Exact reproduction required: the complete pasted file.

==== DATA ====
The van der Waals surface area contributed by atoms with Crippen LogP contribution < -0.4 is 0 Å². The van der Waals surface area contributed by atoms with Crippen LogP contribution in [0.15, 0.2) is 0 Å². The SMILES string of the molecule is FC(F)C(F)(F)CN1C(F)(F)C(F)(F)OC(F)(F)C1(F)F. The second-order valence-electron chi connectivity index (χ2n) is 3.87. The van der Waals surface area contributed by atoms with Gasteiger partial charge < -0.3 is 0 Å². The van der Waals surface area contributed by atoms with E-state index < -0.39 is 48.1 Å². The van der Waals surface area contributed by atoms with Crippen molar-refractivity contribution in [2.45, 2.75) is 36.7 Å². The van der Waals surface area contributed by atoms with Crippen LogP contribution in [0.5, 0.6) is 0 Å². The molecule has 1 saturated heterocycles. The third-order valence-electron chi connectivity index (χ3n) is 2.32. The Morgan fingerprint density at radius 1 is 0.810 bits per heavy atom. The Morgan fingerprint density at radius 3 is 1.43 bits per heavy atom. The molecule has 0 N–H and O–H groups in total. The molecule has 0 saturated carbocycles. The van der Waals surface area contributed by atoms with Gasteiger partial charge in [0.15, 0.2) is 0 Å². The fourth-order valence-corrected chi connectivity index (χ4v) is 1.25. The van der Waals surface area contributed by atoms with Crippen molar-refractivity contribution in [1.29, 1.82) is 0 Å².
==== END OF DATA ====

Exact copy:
The van der Waals surface area contributed by atoms with Crippen LogP contribution < -0.4 is 0 Å². The van der Waals surface area contributed by atoms with Crippen LogP contribution in [0.15, 0.2) is 0 Å². The SMILES string of the molecule is FC(F)C(F)(F)CN1C(F)(F)C(F)(F)OC(F)(F)C1(F)F. The second-order valence-electron chi connectivity index (χ2n) is 3.87. The van der Waals surface area contributed by atoms with Gasteiger partial charge < -0.3 is 0 Å². The van der Waals surface area contributed by atoms with E-state index < -0.39 is 48.1 Å². The van der Waals surface area contributed by atoms with Crippen molar-refractivity contribution in [2.45, 2.75) is 36.7 Å². The van der Waals surface area contributed by atoms with Crippen LogP contribution in [0.5, 0.6) is 0 Å². The molecule has 1 saturated heterocycles. The third-order valence-electron chi connectivity index (χ3n) is 2.32. The Morgan fingerprint density at radius 1 is 0.810 bits per heavy atom. The Morgan fingerprint density at radius 3 is 1.43 bits per heavy atom. The molecule has 0 N–H and O–H groups in total. The molecule has 0 saturated carbocycles. The van der Waals surface area contributed by atoms with Gasteiger partial charge in [0.15, 0.2) is 0 Å². The fourth-order valence-corrected chi connectivity index (χ4v) is 1.25. The van der Waals surface area contributed by atoms with Crippen molar-refractivity contribution in [1.29, 1.82) is 0 Å².